Anyone have comments on the unit test? And is there anything else I can do to encourage Mozilla folks to get this stuff committed?

Comment 33

9 years ago
YEAH!!!!! thats super!!!!!!!!!!!!!!!!!!!
Chris is a very good coder!!!!! He's the only one doing something of useful for this bug report!!!!!!!!!!
I believe nobody at googlezilla is helping him!!! is it?!!!!! why?!!!!!
After all his efforts, you should at least push his patch into the main source!!!!!!!!! I wonder about what funny excuse you'll seek out to say him no again!!! hah!!!!

bye!!!!!!!!!
~bee!!!!!!
Comment on attachment 450585 [details] [diff] [review]
SOCKS xpcshell unit test

I'm putting this in my review queue so that I don't forget to take a look at it. Thanks for taking the time to write a test (even though you had to go out of your way and implement your own test proxy!) Having test coverage of your patch should make this a lot easier to land.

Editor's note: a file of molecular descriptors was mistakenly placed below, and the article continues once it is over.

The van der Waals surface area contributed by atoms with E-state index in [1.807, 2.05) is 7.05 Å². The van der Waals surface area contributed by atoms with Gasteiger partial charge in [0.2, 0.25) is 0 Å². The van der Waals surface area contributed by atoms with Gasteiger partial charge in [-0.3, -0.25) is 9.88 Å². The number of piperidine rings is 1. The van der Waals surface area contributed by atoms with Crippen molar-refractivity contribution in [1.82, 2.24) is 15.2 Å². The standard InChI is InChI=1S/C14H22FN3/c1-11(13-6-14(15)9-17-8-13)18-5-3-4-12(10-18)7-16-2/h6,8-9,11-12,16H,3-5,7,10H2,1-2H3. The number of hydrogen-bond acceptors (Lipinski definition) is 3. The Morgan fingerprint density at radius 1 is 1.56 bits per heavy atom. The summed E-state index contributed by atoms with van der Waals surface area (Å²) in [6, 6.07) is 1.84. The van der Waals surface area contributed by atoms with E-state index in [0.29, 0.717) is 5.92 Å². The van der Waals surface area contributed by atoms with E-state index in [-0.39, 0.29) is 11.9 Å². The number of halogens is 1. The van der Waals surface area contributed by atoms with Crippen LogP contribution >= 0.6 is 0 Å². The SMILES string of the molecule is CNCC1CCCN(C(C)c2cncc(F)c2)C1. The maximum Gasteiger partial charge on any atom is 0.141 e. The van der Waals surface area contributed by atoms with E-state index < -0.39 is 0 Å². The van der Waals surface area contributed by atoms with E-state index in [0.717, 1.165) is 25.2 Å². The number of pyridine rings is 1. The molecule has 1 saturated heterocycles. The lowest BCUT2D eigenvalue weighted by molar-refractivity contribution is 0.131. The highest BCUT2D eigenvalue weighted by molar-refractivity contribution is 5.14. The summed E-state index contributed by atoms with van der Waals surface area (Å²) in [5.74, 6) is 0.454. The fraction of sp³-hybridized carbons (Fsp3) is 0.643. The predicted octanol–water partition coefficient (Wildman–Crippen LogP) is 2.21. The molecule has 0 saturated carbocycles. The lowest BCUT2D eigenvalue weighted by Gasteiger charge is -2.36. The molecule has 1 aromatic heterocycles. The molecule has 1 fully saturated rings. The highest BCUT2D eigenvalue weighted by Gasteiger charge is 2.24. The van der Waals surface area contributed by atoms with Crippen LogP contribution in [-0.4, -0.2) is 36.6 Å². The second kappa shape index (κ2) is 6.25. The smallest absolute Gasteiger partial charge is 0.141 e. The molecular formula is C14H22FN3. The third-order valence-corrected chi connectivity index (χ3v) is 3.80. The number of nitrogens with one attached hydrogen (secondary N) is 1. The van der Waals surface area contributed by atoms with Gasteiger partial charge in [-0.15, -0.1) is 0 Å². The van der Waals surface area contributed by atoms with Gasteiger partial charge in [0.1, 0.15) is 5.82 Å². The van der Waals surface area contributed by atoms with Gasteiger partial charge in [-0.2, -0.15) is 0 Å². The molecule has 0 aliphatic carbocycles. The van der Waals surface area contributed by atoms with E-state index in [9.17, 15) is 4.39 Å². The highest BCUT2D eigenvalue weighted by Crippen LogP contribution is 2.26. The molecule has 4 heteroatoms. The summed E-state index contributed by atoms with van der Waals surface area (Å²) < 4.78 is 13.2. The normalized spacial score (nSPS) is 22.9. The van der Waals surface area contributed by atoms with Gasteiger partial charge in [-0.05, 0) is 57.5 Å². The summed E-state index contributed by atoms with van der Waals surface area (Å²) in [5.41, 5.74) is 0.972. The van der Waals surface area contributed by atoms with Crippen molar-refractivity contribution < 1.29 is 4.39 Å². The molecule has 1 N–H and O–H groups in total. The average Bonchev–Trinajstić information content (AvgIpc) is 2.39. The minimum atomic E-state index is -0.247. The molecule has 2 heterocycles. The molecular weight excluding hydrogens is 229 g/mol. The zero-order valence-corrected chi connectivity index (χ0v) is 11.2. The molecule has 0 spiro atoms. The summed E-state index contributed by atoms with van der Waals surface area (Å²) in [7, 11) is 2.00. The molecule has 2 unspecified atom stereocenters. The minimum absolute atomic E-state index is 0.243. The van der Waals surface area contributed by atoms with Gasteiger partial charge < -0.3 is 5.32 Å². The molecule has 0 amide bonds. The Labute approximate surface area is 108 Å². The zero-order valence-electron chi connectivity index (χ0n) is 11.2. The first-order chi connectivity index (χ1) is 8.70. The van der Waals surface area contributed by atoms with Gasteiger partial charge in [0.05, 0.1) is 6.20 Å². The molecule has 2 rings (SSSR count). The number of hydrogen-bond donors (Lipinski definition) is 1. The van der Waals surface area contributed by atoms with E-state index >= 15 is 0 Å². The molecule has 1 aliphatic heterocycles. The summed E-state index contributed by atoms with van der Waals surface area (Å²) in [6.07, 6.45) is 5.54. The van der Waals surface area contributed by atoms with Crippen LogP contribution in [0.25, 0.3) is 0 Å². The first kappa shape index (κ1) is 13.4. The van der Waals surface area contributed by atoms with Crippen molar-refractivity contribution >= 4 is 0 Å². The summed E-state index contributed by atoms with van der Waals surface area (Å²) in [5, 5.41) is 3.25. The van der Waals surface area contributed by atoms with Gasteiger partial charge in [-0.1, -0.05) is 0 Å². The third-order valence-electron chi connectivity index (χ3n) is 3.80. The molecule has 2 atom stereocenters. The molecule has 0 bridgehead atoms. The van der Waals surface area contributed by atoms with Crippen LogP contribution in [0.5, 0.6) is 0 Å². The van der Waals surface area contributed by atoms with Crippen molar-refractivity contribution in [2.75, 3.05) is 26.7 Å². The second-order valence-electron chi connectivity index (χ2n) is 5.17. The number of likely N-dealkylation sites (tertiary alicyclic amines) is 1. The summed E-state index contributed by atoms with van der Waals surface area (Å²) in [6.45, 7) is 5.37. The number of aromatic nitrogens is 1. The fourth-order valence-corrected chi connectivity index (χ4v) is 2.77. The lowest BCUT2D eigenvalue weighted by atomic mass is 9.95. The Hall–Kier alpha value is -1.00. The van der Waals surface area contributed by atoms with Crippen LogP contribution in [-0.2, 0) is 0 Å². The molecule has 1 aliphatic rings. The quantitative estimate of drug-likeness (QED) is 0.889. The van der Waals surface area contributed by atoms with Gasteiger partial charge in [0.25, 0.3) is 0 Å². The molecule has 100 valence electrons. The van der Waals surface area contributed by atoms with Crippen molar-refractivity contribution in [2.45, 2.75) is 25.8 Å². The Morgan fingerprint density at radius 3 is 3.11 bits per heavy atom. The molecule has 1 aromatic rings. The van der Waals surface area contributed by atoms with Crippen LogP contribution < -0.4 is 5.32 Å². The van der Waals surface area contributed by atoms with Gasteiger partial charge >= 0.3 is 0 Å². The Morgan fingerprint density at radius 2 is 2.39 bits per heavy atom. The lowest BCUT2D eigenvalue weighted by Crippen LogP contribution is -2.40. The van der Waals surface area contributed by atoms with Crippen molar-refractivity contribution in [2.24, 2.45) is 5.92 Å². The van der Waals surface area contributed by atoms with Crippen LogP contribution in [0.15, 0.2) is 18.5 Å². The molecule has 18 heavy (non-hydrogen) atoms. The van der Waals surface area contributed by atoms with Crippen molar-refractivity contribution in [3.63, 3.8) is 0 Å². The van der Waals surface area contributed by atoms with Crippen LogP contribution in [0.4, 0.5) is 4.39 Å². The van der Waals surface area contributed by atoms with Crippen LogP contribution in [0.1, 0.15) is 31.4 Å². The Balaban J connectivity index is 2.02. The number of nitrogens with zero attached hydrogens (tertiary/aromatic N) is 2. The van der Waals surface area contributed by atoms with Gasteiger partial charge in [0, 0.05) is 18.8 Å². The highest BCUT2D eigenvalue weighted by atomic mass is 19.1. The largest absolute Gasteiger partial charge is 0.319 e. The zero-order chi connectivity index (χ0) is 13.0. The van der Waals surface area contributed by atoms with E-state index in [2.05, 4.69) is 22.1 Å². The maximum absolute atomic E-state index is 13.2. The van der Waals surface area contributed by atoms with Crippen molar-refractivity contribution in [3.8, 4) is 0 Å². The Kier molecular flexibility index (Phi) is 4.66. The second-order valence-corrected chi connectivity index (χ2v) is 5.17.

Attachment #450585 - Flags: review?(ted.mielczarek)
Bee:
We don't have an infinite supply of manpower, which is why we rely so heavily on contributions from people like Chris. We do have a process for accepting patches, which is that they need to be reviewed by a module peer. Chris' patch has not yet been reviewed, so it can't be landed. Hopefully we'll get someone to review it soon and get it landed, since Chris has indeed done some great work here.

Calling people names and casting aspersions is not a great way to convince people to work with you, however.
Assignee: nobody → chrisd.mang
Comment on attachment 450584 [details] [diff] [review]
Patch for non-blocking SOCKS I/O layer updated to reflect new source locations.

Jason, if you don't have time for this, could you redirect to someone else? I'll review the test changes Chris made.
Attachment #450584 - Flags: review?(jduell.mcbugs)
Status: NEW → ASSIGNED

Comment 37

9 years ago
It's working on NetBSD 5.0.2/Firefox 3.6.3 as well. Any hope to have the patch reviewed and committed to trunk?

Updated

9 years ago